- When the p53 gene is missing or inactivated, the p21 protein never gets made, and cells don’t have their “stop sign.”
How Is p53 Activated in Cancer?
Researchers have found that some people are predisposed to cancer because they inherit just one working copy of this gene from their parents. This is referred to as a germline mutation. This is a rare condition called Li-fraumeni syndrome.
More commonly, genetic mutations arise from the cancerous tumor itself, called somatic mutations. A somatic p53 mutation is common in most cancers. Many mesothelioma patients have a mutation in p53 in their cancer cells.
A mutated copy of p53 can be activated by many different stressors. These include oxidative or environmental stress, DNA damage, nutrient starvation, and the expression of other specific genes.
Do All Cancers Have a p53 Mutation?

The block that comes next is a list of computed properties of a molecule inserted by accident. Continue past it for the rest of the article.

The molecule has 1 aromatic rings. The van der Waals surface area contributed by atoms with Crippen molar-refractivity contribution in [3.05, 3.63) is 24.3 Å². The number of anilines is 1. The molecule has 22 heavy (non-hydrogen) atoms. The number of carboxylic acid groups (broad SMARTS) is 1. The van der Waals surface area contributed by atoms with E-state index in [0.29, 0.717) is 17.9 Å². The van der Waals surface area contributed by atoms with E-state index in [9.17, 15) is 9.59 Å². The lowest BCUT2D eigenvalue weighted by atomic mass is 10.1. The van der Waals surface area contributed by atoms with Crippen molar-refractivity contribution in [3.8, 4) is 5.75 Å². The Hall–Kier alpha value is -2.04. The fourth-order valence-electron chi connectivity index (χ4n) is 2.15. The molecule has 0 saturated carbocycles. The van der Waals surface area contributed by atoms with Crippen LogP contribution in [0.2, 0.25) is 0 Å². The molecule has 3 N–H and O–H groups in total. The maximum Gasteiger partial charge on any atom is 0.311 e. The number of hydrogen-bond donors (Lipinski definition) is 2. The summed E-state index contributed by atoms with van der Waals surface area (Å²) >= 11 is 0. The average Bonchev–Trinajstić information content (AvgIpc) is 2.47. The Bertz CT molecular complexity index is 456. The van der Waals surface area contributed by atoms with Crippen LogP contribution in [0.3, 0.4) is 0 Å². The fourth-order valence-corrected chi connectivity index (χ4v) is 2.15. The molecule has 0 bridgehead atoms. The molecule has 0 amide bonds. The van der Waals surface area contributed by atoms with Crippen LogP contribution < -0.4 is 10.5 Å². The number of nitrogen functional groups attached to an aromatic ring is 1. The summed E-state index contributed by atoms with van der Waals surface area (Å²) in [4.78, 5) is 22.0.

A p53 mutation can arise in most types of cancer, but not all cancer patients have a p53 mutation. Some types of cancer are more likely to have it, while it is rare in others. Studies show that approximately half of all cases of cancer involve mutations in p53.
Does p53 Cause Metastasis?
Metastasis is the spread of cancer from the original tumor to more distant parts of the body. Metastatic, or stage 4, cancer is generally terminal and difficult to treat.
Metastasis is of particular importance in mesothelioma. Mesothelioma is aggressive and spreads rapidly to metastasis. Researchers need to understand how metastasis works to slow its progression.
The role of p53 in metastasis is not fully understood, but it does seem to play a role. Knowing how this works will add to the effectiveness of p53 gene therapies for mesothelioma and other patients.
Can p53 Mutation Be Reversed to Treat Cancer?
Researchers have long targeted the p53 gene because it is so often involved in cancer. The basic idea is to restore the gene’s function after something has gone wrong with it and caused cancer to develop.
First, the mutated gene must be identified in the cancer cells, as not all cancers result from this p53 mutation. Ideally, the treatment restores the gene and allows it to return to its primary function: to stop cancer cells from dividing.